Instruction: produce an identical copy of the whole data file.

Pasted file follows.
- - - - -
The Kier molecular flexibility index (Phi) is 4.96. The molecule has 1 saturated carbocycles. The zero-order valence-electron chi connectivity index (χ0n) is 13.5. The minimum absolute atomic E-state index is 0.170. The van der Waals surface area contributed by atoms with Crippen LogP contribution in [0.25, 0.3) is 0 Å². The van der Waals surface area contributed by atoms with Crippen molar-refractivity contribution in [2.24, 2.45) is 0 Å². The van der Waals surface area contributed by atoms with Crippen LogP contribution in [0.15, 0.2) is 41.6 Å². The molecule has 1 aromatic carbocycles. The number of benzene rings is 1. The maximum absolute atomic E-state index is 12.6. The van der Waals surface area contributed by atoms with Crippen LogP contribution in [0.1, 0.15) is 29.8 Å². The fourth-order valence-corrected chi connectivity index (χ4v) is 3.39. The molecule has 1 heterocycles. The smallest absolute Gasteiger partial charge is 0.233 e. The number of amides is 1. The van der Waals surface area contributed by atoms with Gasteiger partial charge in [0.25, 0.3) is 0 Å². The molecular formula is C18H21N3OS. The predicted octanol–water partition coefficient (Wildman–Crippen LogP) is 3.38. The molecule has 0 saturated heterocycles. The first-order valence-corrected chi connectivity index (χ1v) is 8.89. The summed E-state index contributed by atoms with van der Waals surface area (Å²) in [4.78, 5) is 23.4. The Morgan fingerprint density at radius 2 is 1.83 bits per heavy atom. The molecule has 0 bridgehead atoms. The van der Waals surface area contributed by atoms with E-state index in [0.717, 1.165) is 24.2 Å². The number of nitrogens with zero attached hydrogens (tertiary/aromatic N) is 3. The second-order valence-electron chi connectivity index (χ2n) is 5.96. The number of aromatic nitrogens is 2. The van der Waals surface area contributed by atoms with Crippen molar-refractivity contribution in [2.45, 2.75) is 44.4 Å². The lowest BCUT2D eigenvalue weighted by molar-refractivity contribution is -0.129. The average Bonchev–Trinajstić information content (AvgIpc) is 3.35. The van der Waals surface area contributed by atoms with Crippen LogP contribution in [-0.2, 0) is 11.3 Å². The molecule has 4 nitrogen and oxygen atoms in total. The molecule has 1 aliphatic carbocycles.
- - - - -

The Kier molecular flexibility index (Phi) is 4.96. The molecule has 1 saturated carbocycles. The zero-order valence-electron chi connectivity index (χ0n) is 13.5. The minimum absolute atomic E-state index is 0.170. The van der Waals surface area contributed by atoms with Crippen LogP contribution in [0.25, 0.3) is 0 Å². The van der Waals surface area contributed by atoms with Crippen molar-refractivity contribution in [2.24, 2.45) is 0 Å². The van der Waals surface area contributed by atoms with Crippen LogP contribution in [0.15, 0.2) is 41.6 Å². The molecule has 1 aromatic carbocycles. The number of benzene rings is 1. The maximum absolute atomic E-state index is 12.6. The van der Waals surface area contributed by atoms with Crippen LogP contribution in [0.1, 0.15) is 29.8 Å². The fourth-order valence-corrected chi connectivity index (χ4v) is 3.39. The molecule has 1 heterocycles. The smallest absolute Gasteiger partial charge is 0.233 e. The number of amides is 1. The van der Waals surface area contributed by atoms with Gasteiger partial charge in [0.25, 0.3) is 0 Å². The molecular formula is C18H21N3OS. The predicted octanol–water partition coefficient (Wildman–Crippen LogP) is 3.38. The molecule has 0 saturated heterocycles. The first-order valence-corrected chi connectivity index (χ1v) is 8.89. The summed E-state index contributed by atoms with van der Waals surface area (Å²) in [4.78, 5) is 23.4. The Morgan fingerprint density at radius 2 is 1.83 bits per heavy atom. The molecule has 0 bridgehead atoms. The van der Waals surface area contributed by atoms with E-state index in [0.717, 1.165) is 24.2 Å². The number of nitrogens with zero attached hydrogens (tertiary/aromatic N) is 3. The second-order valence-electron chi connectivity index (χ2n) is 5.96. The number of aromatic nitrogens is 2. The van der Waals surface area contributed by atoms with Crippen molar-refractivity contribution in [2.45, 2.75) is 44.4 Å². The lowest BCUT2D eigenvalue weighted by molar-refractivity contribution is -0.129. The average Bonchev–Trinajstić information content (AvgIpc) is 3.35. The van der Waals surface area contributed by atoms with Crippen LogP contribution in [-0.2, 0) is 11.3 Å². The molecule has 4 nitrogen and oxygen atoms in total. The molecule has 1 aliphatic carbocycles.